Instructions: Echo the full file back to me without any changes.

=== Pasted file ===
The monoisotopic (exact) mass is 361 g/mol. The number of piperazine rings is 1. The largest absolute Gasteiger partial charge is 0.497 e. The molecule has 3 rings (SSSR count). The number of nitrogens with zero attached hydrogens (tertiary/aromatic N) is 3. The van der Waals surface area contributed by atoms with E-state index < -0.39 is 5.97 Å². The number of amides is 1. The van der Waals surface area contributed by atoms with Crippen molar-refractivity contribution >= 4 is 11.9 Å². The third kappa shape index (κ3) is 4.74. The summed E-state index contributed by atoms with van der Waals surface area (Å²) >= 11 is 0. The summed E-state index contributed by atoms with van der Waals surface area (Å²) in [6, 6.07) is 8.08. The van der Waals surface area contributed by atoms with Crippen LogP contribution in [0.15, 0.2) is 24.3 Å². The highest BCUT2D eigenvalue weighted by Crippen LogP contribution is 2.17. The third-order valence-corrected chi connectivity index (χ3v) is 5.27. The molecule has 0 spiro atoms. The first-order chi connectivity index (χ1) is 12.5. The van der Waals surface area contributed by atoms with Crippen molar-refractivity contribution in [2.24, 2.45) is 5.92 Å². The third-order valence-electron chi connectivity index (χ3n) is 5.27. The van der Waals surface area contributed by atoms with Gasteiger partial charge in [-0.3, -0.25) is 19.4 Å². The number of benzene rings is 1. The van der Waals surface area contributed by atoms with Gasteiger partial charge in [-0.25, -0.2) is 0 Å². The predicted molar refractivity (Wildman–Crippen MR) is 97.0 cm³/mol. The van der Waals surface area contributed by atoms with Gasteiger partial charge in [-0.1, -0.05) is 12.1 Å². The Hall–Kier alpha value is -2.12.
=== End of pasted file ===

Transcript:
The monoisotopic (exact) mass is 361 g/mol. The number of piperazine rings is 1. The largest absolute Gasteiger partial charge is 0.497 e. The molecule has 3 rings (SSSR count). The number of nitrogens with zero attached hydrogens (tertiary/aromatic N) is 3. The van der Waals surface area contributed by atoms with E-state index < -0.39 is 5.97 Å². The number of amides is 1. The van der Waals surface area contributed by atoms with Crippen molar-refractivity contribution >= 4 is 11.9 Å². The third kappa shape index (κ3) is 4.74. The summed E-state index contributed by atoms with van der Waals surface area (Å²) >= 11 is 0. The summed E-state index contributed by atoms with van der Waals surface area (Å²) in [6, 6.07) is 8.08. The van der Waals surface area contributed by atoms with Crippen LogP contribution in [0.15, 0.2) is 24.3 Å². The highest BCUT2D eigenvalue weighted by Crippen LogP contribution is 2.17. The third-order valence-corrected chi connectivity index (χ3v) is 5.27. The molecule has 0 spiro atoms. The first-order chi connectivity index (χ1) is 12.5. The van der Waals surface area contributed by atoms with Crippen molar-refractivity contribution in [2.24, 2.45) is 5.92 Å². The third-order valence-electron chi connectivity index (χ3n) is 5.27. The van der Waals surface area contributed by atoms with Gasteiger partial charge in [-0.3, -0.25) is 19.4 Å². The number of benzene rings is 1. The van der Waals surface area contributed by atoms with Gasteiger partial charge in [-0.25, -0.2) is 0 Å². The predicted molar refractivity (Wildman–Crippen MR) is 97.0 cm³/mol. The van der Waals surface area contributed by atoms with Gasteiger partial charge in [-0.1, -0.05) is 12.1 Å². The Hall–Kier alpha value is -2.12.